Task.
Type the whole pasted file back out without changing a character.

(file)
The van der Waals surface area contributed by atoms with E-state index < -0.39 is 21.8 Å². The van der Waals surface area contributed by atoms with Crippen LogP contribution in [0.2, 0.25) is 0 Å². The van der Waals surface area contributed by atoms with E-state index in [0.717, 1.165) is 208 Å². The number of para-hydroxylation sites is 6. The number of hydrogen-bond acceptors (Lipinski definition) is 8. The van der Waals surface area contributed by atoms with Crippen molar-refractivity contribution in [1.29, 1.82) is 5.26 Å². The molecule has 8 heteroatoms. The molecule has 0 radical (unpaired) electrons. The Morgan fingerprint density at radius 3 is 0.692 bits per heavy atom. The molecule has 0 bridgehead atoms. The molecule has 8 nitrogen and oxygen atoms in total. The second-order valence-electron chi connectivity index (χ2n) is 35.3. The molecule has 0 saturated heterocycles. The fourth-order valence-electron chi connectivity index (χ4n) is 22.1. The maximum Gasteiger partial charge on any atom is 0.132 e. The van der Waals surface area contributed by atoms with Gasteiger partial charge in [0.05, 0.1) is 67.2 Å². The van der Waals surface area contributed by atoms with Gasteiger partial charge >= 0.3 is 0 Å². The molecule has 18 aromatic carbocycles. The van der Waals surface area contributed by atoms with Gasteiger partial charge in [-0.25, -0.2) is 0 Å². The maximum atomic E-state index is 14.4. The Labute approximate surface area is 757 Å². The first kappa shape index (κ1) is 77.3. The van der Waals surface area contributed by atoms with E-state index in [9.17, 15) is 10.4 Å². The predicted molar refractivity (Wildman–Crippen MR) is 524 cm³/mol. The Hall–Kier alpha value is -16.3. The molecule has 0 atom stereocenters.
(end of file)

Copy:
The van der Waals surface area contributed by atoms with E-state index < -0.39 is 21.8 Å². The van der Waals surface area contributed by atoms with Crippen LogP contribution in [0.2, 0.25) is 0 Å². The van der Waals surface area contributed by atoms with E-state index in [0.717, 1.165) is 208 Å². The number of para-hydroxylation sites is 6. The number of hydrogen-bond acceptors (Lipinski definition) is 8. The van der Waals surface area contributed by atoms with Crippen molar-refractivity contribution in [1.29, 1.82) is 5.26 Å². The molecule has 8 heteroatoms. The molecule has 0 radical (unpaired) electrons. The Morgan fingerprint density at radius 3 is 0.692 bits per heavy atom. The molecule has 0 bridgehead atoms. The molecule has 8 nitrogen and oxygen atoms in total. The second-order valence-electron chi connectivity index (χ2n) is 35.3. The molecule has 0 saturated heterocycles. The fourth-order valence-electron chi connectivity index (χ4n) is 22.1. The maximum Gasteiger partial charge on any atom is 0.132 e. The van der Waals surface area contributed by atoms with Gasteiger partial charge in [0.05, 0.1) is 67.2 Å². The van der Waals surface area contributed by atoms with Gasteiger partial charge >= 0.3 is 0 Å². The molecule has 18 aromatic carbocycles. The van der Waals surface area contributed by atoms with Gasteiger partial charge in [-0.25, -0.2) is 0 Å². The maximum atomic E-state index is 14.4. The Labute approximate surface area is 757 Å². The first kappa shape index (κ1) is 77.3. The van der Waals surface area contributed by atoms with E-state index in [9.17, 15) is 10.4 Å². The predicted molar refractivity (Wildman–Crippen MR) is 524 cm³/mol. The Hall–Kier alpha value is -16.3. The molecule has 0 atom stereocenters.